# The concept of force carrying photons

• Are the force carrying photons really something physical?

• Do they really occur during electromagnetic interactions?

• Does this mean that in different mediums where the speed of light differ, the interaction speed of the electric fields also differ?

• Bonus: if two electrons interacted via force carrying photon, is there a possibility that the electron and force carrying photon cause a Compton scattering?

The concepts defining the context of quantum mechanics, come from classical physics which is relevant to the dimensions we live in and most macroscopic observations and experiments.

The concept of force carrying photons

The relevance of the concept of force to the quantum mechanical level which is ruled by different postulates (a probabilistic theory, well supported by the experimental observations) comes from the form for the force as $$dp/dt$$, the change in momentum.

Are the force carrying photons really something physical?

Force is "carried" in quantum mechanical frames , not only by photons, but by all virtual particles depicted a the Feynman diagrams.

Here is an example of electron electron scattering in a first order Feynman diagram

Only lines entering or leaving the diagram represent observable particles. Here two electrons enter, exchange a photon, and then exit. The time and space axes are usually not indicated. The vertical direction indicates the progress of time upward, but the horizontal spacing does not give the distance between the particles.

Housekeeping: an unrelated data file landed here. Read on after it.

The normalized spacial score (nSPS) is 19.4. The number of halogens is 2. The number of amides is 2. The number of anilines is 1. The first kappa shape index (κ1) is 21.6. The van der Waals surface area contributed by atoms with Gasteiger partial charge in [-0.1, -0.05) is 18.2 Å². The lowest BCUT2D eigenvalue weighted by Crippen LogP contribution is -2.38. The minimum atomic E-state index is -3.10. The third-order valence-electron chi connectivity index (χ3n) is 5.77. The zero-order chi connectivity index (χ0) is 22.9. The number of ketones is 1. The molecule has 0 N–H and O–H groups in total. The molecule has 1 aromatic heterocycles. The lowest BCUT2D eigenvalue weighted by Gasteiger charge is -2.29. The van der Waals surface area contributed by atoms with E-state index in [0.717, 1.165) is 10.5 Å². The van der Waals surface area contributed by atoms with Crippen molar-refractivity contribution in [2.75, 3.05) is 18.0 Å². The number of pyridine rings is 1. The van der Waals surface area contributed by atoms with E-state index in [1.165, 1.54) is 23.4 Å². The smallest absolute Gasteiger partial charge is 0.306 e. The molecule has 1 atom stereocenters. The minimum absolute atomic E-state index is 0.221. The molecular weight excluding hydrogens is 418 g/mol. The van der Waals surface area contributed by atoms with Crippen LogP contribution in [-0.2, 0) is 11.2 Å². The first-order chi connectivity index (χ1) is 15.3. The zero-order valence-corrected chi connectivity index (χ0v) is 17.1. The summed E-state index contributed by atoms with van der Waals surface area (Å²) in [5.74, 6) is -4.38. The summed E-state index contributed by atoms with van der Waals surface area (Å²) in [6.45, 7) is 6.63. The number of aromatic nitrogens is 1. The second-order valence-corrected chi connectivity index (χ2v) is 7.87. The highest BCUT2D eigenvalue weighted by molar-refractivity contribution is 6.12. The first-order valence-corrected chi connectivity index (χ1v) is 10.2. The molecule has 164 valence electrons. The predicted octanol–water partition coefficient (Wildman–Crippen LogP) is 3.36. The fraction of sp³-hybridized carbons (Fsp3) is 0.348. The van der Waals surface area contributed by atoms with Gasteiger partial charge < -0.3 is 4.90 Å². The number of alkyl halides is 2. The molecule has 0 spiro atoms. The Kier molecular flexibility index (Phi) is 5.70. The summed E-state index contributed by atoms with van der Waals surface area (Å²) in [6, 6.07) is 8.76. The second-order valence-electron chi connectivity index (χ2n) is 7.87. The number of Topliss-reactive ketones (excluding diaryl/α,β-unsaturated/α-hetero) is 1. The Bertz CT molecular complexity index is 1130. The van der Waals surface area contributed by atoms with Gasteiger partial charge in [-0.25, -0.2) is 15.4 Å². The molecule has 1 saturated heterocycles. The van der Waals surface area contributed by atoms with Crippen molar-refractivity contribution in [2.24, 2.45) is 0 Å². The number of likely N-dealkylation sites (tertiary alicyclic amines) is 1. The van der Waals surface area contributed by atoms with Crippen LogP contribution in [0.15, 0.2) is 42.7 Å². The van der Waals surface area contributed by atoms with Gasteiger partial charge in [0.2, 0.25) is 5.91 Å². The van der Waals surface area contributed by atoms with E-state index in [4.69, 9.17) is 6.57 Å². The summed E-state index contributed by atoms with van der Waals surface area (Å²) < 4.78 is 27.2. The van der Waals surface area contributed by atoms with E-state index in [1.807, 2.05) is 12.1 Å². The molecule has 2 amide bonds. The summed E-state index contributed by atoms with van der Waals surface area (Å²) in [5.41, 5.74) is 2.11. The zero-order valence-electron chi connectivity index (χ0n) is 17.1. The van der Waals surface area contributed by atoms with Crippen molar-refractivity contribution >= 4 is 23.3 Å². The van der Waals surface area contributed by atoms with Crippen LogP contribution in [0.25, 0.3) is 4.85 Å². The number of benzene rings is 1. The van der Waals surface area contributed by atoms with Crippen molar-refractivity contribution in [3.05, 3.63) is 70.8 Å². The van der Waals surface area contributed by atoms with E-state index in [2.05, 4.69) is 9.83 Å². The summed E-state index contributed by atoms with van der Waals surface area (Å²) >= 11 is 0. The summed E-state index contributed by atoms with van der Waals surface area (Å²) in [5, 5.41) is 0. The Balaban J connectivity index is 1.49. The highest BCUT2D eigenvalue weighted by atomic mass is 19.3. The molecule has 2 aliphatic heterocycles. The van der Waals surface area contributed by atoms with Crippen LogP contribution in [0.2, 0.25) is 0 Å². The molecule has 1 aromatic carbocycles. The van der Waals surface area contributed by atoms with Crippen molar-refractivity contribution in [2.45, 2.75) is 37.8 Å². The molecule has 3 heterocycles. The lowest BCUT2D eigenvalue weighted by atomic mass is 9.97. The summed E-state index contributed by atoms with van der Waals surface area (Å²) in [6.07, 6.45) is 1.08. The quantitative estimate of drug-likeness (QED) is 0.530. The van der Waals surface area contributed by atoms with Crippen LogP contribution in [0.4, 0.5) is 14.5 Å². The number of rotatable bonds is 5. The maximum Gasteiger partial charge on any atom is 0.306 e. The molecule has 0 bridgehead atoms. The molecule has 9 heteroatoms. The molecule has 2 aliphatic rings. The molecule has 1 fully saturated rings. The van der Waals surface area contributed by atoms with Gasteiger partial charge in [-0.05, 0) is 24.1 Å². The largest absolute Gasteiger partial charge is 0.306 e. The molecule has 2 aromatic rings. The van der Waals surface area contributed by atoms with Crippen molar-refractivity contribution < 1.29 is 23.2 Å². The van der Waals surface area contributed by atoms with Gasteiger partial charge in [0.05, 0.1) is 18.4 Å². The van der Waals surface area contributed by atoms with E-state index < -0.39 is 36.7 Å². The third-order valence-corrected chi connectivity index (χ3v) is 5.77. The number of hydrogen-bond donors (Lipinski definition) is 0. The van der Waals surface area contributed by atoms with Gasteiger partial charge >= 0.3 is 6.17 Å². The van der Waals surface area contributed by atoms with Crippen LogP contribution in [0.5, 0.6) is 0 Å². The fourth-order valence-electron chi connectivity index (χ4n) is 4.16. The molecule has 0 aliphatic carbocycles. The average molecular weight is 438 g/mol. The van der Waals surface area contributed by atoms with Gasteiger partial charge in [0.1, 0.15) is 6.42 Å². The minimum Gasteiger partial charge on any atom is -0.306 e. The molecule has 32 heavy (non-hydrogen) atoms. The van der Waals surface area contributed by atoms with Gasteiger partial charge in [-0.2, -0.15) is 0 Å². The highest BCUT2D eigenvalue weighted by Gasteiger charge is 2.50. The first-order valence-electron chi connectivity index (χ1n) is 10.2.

All internal lines in these diagrams are force carrying. The photon, the gluon the Z and W are the gauge bosons of the forces accepted as fundamental in quantum mechanics, and appear in the lowest order diagrams, but all internal lines carry a $$dp/dt$$ variable during the integration, and are force carriers.

The real particles are the ones inputted, and outputted, their four vector length equal to the mass of the electron. The wavy line is a place holder for the quantum numbers exchanged and represents, in this case, the quantum numbers of a photon, but the four vector exchanged is under the integral indicated by the Feynman diagram and gives a mass different than zero in each step process of integration. The photon is in the formula as the propagator. A different particle would also have its real mass in the propagator ( in the photon propagator the mass is zero) , but the kinematics within the integral have the representative four vector off the mass shell.